Brian Moore, author of Catholics, The Luck of Ginger Coffey, and other successes, is already well known. His latest book, The Great Victorian Collection, illustrates the difficulty of writing intelligent semipopular fiction these days.

The novel begins intriguingly. Anthony Maloney, a young Canadian professor of history in California for a professional meeting, spends a night in a motel in Carmel and awakens to find that, just as he had been dreaming, the parking lot outside his room has been transformed into a vast open-air museum of Victorian artifacts. Some are exact duplicates of things he’s seen in British collections; others he has never seen but knows about from his reading:

I became aware that everything I laid eyes on was, in some sense, familiar. I stopped at a stall and picked up a small object, a child’s wooden fire engine, circa 1840. I remembered I had seen it before in the Marvell Collection of Toys at Kensington Palace. I fingered the engine’s painted surface, sniffed its faint odor, reminiscent of snuff, and put it back on the stand. I then noticed a mechanical cat sitting next to it, a tin toy which does not exist in any known collection of Victoriana. I recognized it from a description of its workings which I had read in a book on rare Victorian toys.

The matter-of-fact narrative is just right here—the collection is not a novelistic convenience but a sensible object, with particular qualities in which the author, narrator, and reader can take interest.

But the book gradually loses touch with such particularity, as the collection comes to mean more and be less. Since it has come into existence out of his dreaming mind, it is technically Maloney’s property, as, after some legal tugging and pushing, even the State of California admits. But in a more important sense it has ceased to be his in becoming embodied; when he experimentally tries to will that fire engine out of the collection and into his room, it doesn’t come. Returning to examine it in situ he finds it subtly altered, with “Made in Japan” stamped on the bottom. Attempts at physical removal cause similar depreciations.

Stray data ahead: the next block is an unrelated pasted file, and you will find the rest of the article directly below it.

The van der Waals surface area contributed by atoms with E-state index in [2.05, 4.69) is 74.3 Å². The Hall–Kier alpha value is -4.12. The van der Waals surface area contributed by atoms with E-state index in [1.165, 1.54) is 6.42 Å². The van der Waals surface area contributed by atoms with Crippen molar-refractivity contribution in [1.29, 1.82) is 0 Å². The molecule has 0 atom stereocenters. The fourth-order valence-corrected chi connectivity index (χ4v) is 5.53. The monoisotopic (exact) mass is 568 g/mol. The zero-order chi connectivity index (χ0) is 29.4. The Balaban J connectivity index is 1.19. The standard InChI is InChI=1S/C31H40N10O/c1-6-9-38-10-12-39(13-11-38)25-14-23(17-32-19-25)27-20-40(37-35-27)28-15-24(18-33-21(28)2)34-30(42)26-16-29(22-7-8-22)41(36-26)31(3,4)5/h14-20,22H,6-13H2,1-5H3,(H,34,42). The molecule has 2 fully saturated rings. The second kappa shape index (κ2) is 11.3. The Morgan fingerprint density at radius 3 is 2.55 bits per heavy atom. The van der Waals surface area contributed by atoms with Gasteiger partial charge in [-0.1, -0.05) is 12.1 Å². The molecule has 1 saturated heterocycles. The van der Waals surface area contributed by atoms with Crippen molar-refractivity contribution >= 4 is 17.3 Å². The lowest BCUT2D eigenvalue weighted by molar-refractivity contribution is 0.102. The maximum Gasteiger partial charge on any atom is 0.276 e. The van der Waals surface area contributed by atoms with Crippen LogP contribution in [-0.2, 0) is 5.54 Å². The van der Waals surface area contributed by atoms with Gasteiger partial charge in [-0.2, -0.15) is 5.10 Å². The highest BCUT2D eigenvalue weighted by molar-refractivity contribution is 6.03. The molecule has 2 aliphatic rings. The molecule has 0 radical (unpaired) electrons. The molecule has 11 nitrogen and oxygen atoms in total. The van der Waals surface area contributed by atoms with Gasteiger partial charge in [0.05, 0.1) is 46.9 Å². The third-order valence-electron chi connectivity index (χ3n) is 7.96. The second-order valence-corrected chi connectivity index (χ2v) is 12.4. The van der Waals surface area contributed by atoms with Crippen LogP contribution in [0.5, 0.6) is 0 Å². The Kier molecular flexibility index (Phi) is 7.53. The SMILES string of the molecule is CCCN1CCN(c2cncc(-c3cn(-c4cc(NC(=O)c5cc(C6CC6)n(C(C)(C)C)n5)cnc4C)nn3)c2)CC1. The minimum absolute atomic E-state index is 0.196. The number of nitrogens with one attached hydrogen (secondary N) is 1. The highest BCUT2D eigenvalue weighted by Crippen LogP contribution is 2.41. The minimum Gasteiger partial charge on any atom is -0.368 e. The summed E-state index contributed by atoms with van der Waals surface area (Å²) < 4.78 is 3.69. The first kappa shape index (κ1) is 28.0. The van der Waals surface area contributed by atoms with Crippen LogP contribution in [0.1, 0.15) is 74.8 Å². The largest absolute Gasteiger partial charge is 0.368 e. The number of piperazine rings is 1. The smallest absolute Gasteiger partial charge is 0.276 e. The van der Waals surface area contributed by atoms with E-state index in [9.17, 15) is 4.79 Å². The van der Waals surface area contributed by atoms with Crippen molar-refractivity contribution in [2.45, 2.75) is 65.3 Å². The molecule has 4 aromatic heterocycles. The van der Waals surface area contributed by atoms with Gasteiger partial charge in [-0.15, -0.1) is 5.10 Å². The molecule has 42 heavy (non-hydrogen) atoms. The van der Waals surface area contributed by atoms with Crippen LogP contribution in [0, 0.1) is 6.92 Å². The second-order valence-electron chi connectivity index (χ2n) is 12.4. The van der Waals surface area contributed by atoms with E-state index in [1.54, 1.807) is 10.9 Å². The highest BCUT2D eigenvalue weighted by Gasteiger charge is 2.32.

As in other tales of unnatural creation, the maker is dominated by his creature. The collection has a will of its own, and it requires its creator’s presence and attention—when Maloney tries to leave Carmel, an unnatural deluge of rain falls, threatening to ruin the objects, until he returns. And he finds himself compelled to dream about it with exhausting intensity, his eye moving ceaselessly through its aisles like a TV surveillance camera. A desperate effort at escape to Los Angeles and then Montreal turns into an ordeal of sleeplessness to avoid this dream. Finally, defeated, he returns to Carmel, where the collection is looking a little faded. In accepting his unwanted curatorship he sacrifices his job at McGill, his chance for new love, and finally his life when, after trying to destroy the monstrosity, he expires from an overdose of alcohol and barbituates. The collection survives, somewhat deteriorated, as a tourist attraction.

The story is loose enough to permit some sardonic glances at modern times, as Maloney experiences American police work, media exposure, expert quarrels about the collection’s authenticity, the meddling of parapsychologists, commercial exploitation, and so on. But having found a fine fictional idea, Moore seems rather at a loss to know what to make of it. Maloney’s dealings with a stiff young reporter, his sympathetic girl friend, and her mysterious father are only tenuously attached to the collection itself, and the treatment of his broken marriage and lost career is rather perfunctory, as a fairly routine story of alienation and misery develops. Worst of all, the fact of its being a Victorian collection, rather than, say, Elizabethan or Georgian, never is made significant; the nineteenth century just happens to be Maloney’s field, and Moore misses a chance to explore a particular historical nostalgia that writers like John Fowles and Michael Crichton have recently been exploiting with some success.

No doubt it’s a virtue of Moore’s that he doesn’t try to make too much of anything; in Catholics the strong drama of a monastery resisting the Realpolitik of ecumenicism is wisely allowed to dwindle down to a quiet ending in defeat, and The Great Victorian Collection is similarly unassertive, letting its fabulous premise be absorbed into modest questions about what such an astonishing event would do to our world. The closest Moore gets to making a point comes when Maloney is interviewed by a psychologist.

MALONEY. Well, I used to think that, because I dreamed up the Collection, it belonged to me. I was responsible for it. But now I’m beginning to think it’s the other way around.

Q. I’m sorry. I don’t quite understand.

MALONEY. Well, if something you dream up comes to life, it stands to reason that it develops a life of its own. And now it’s taken me over.

This limits significance to what we already know from watching mad scientist movies. Moore’s modesty seems excessive; there should be more to say about dreaming history into nightmare. I wish that this serious and honest writer could have been more daring, had pushed harder against the tendency of the novel form to convert even the marvelous into its own solid prosey stuff.